An October 2021 coup added new dangers to the turbulent transition that followed Sudan’s 2019 ouster of Omar al-Bashir, one of Africa’s longest-ruling leaders. The strongman’s toppling, prompted by a sustained, peaceful campaign by a diverse and well-organised protest movement, raised hopes that the country might make a transition to more inclusive, civilian-led rule. Military officers were however reluctant to change. Civilians blamed them for inciting an ethnic group demanding greater representation under an October 2020 peace deal to block access to Khartoum from the coast, causing crushing shortages of essentials in the capital. Sudan matters because it sits in one of the most geostrategic locations on the continent, straddling the Horn and North Africa, with a long Red Sea coastline, and serves as a historical bridge between North and sub-Saharan Africa. Through research and advocacy in Sudan, we aim to reduce the likelihood of domestic conflict by encouraging more inclusive governance and positively engaged regional and foreign policies.

CrisisWatch Sudan

Unchanged Situation

Army chief fled Khartoum as fighting in capital raged on, inter-ethnic clashes flared in Darfur, and tribal mobilisation threatened stability in east.

Army leader fled Khartoum amid heavy fighting. Hostilities between Sudanese Armed Forces (SAF) and paramilitary Rapid Support Forces (RSF) continued in Khartoum, with RSF attacking SAF military bases and SAF conducting airstrikes and firing artillery. Notably, SAF early Aug targeted Shambat bridge, key RSF supply line to sister cities Omdurman and Bahri; SAF and RSF 20-23 Aug battled over Armoured Corps base in Al-Shajara neighbourhood, SAF’s only remaining stronghold in capital besides headquarters. Meanwhile, army chief Gen. Abdel Fattah al-Burhan 24 Aug escaped headquarters after months-long RSF siege, subsequently visiting regional bases and Port Sudan before 29 Aug travelling to Egypt for talks.

RSF-SAF clashes in Darfur enflamed intercommunal conflicts. RSF 4 Aug claimed it had defeated SAF in Central Darfur, which SAF denied; in South Darfur, fighting between SAF and RSF throughout month killed scores and displaced 50,000 from state capital Nyala; and in North Darfur, fighting 17 Aug resumed in state capital El-Fasher. SAF-RSF fighting exacerbated intercommunal conflicts, particularly in South Darfur; notably, Salamat and Beni Halba tribes throughout month clashed in Kubum locality; rival Reizigat clans fought in and around Nyala. Meanwhile, media outlet The New Humanitarian 15 Aug reported testimonies of Darfuri refugees in Chad alleging RSF attacks on non-Arab civilians, especially Masalit, fleeing region.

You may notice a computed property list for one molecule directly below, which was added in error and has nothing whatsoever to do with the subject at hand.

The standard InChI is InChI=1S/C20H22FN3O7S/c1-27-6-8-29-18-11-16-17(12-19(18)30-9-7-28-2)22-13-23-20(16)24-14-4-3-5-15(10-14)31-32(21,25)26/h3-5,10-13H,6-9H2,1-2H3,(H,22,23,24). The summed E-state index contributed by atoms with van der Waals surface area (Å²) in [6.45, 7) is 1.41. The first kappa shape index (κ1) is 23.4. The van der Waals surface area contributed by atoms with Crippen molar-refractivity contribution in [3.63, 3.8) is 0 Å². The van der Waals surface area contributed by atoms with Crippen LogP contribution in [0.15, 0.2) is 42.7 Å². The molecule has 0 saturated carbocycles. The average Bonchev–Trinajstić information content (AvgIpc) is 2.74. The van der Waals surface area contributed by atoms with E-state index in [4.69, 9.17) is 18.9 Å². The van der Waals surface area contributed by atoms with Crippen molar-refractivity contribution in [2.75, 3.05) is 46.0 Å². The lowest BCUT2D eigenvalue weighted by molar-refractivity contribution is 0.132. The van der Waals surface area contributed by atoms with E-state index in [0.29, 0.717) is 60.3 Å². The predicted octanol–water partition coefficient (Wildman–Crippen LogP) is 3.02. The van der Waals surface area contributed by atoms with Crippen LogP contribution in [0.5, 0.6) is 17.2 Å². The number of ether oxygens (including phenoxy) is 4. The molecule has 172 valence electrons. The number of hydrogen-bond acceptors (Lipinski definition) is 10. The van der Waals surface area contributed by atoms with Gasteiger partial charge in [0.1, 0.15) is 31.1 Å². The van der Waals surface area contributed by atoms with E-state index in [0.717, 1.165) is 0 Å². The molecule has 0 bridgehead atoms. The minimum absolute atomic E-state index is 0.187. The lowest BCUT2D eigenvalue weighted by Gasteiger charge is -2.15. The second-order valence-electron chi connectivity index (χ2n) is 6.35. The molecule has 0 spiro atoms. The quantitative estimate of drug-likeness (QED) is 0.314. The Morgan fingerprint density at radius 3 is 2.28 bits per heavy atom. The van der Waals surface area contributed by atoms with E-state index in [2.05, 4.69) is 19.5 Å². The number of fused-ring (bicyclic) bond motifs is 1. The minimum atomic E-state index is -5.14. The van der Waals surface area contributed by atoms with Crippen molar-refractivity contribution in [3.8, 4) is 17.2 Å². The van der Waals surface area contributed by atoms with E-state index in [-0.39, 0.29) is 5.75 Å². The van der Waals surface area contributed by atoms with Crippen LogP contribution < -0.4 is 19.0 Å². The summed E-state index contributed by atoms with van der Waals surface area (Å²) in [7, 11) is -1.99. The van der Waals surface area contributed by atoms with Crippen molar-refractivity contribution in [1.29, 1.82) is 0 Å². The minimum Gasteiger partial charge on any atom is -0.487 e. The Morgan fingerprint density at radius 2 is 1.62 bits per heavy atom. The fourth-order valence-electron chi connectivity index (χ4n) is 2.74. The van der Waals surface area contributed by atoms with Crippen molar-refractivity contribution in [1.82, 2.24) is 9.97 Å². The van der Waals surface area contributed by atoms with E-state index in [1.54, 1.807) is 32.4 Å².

Tribal mobilisation in east threatened stability, fighting continued in Kordofan. In eastern Sudan, RSF late July accused former President Bashir’s National Congress Party and Islamists in military of arming tribal militias, prompting number of Arab tribes to join RSF in Aug. In North Kordofan state, SAF 1 Aug clashed with RSF near Umm Ruwaba city. In South Kordofan state, rebel group Sudan People’s Liberation Movement-North continued targeting SAF positions, notably in state capital Kadugli and Dalami town.

Burhan rejected RSF call for negotiations. Amid stalled external mediation efforts, RSF 27 Aug expressed willingness for talks and presented ten-point plan for “lasting peace”; Burhan next day rejected initiative.

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In The News

21 Sep 2023
The east [of Sudan] is a powder keg. We just haven’t seen it blow up yet. Al Jazeera

Alan Boswell

Project Director, Horn of Africa
31 May 2023
The concern now is if these Jeddah talks collapse, it confirms more or less that Sudan is basically in freefall into a full civil war. Al Jazeera

Alan Boswell

Project Director, Horn of Africa
3 May 2023
Both sides [fighting in Sudan] have their own reasons for confidence, which is one reason we haven’t gotten to peace talks. Washington Post

Alan Boswell

Project Director, Horn of Africa
18 Apr 2023
You need a cease-fire [in Sudan] quickly or you are staring at civil war. Bloomberg

Murithi Mutiga

Program Director, Africa
15 Apr 2023
Sudan is on the precipice of civil war. This is the double-headed monster that seized power after Bashir. Now the two heads have turned on each other. Washington Post

Alan Boswell

Project Director, Horn of Africa

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Shewit Woldemichael

Senior Analyst, Sudan
Shewit Woldemichael

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